It's only been two weeks since the criminally-underappreciated Frank Ma's closed, and we really miss those soup dumplings and chive dumplings. Not to mention Frank and Amy Ma, who are my _other_ set of Chinese in-laws. And their full Taiwanese breakfasts on Saturdays.
But we've found a replacement that (in some ways) surpasses the original. On Sunday, Mrs. Levine and I met the Druckers at Chef Liu's 劉姐美食鄉. The street address is 5221 Buford Highway in Doraville-- it's the tiny freestanding structure in the middle of the Pine Tree Plaza parking lot.
According to Steve, Chef Liu was responsible for developing recipes for Frank Ma's dumpling chef. (see Steve's recent post at [BROKEN LINK REMOVED])
We ordered way too much food, but everything was absolutely authentic and truly sublime. And extremely reasonable-- we spent $40 on a feast that could have easily fed six. There's a short one-sided menu of mostly dumplings and noodles, with most dishes translated into English. According to the Chinese side of the menu, they serve breakfast all day, from 9ish to 9ish.
The soy milk was freshly made, and both the cold & sweet and hot & salty versions were as they should be. These beverages were the perfect complement for some unbelievably flaky baked turnip-strip buns 蘿蔔酥餅 (a Chinese-menu item, only available on weekend), and cold noodles marinated in sesame paste.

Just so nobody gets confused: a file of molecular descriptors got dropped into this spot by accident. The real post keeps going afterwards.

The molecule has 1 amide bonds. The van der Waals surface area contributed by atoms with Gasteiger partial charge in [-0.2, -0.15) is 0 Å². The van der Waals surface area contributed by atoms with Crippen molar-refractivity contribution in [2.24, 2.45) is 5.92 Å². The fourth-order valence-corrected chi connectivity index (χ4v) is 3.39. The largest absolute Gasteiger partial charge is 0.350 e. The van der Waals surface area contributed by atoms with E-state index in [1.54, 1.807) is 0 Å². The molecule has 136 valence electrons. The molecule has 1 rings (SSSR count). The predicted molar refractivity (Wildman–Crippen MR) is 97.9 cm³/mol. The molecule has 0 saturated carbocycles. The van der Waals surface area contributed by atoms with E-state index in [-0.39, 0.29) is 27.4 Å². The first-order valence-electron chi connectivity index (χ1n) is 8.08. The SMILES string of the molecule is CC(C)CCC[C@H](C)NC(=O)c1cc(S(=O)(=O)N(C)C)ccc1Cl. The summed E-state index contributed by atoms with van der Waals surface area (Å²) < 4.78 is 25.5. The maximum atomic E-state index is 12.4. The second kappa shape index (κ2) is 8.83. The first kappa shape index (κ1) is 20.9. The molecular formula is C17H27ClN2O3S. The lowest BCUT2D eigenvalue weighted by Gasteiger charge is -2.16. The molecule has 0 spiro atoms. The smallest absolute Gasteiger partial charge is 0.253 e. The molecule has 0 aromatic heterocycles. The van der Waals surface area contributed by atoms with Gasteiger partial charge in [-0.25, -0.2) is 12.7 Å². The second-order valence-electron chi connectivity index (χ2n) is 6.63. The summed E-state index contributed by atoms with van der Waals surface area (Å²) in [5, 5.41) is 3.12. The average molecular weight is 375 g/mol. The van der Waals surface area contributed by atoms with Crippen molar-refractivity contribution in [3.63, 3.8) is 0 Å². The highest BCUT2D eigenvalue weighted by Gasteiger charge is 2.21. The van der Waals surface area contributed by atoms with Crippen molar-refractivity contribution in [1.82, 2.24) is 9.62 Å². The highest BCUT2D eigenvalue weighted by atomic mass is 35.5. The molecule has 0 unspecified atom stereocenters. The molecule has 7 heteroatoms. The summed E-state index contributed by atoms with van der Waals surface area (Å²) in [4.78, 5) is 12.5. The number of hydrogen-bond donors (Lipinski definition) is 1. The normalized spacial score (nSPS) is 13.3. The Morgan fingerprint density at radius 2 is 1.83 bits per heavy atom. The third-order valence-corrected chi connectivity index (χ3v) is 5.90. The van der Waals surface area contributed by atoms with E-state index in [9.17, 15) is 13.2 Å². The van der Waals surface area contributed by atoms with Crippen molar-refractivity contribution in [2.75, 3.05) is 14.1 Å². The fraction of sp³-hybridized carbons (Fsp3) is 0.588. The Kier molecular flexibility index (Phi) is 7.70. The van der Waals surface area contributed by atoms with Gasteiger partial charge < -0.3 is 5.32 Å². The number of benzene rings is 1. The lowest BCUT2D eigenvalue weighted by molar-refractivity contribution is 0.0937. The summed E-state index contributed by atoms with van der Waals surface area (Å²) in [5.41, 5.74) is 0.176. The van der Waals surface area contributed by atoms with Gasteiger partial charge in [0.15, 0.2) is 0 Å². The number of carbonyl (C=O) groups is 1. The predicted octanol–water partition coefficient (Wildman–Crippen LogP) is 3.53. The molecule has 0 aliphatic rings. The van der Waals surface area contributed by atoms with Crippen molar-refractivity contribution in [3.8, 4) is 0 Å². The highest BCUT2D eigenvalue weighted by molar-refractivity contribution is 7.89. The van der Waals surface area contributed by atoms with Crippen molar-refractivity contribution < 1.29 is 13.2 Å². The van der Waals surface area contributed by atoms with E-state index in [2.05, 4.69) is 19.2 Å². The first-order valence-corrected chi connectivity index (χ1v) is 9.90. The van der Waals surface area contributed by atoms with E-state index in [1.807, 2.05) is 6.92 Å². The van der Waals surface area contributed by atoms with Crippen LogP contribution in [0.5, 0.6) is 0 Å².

We proceeded to work our way through a steamer of Tientsin steamed pork buns (not the crispy bottomed kind, but we'll order those next time), and one order each of boiled shrimp (actually, pork and shrimp) dumplings and bitter greens (actually, pork and pickled greens) dumplings. All the fillings were uniformly excellent, the skins were perfectly hand-rolled, and the dumplings were hand-made.
And I need to devote an entire paragraph to Chef Liu's soup dumplings, which were bigger and fatter than Frank Ma's, with intensely flavored broth on the inside. If you're anywhere within a 100-mile area, you need to drive to Chef Liu's and eat these immediately. I haven't had soup dumplings this good anywhere in North America.
In the fried dumpling department, we ordered the Pork Cake 京都肉餅, a thin flat pastry shell stuffed with chopped pork seasoned with five spice and a plate of chive dumplings (I had no room left, but the Druckers and Mrs. Levine raved about them). The scallion pancakes were similarly excellent and flaky. Next time, we'll have to order the version folded over a fried egg.
I lived in Taiwan for two years, and I can vouch for this place's authenticity. It reminds me of a breakfast place in my old neighborhood in Taipei, and the service and ambiance was distinctly Taiwanese, down to the sliding-glass door that served as the entrance.
Too good for Atlanta? Perhaps, but this place eminently deserves your business, and it will satisfy all your Frank Ma's (or Taipei) cravings.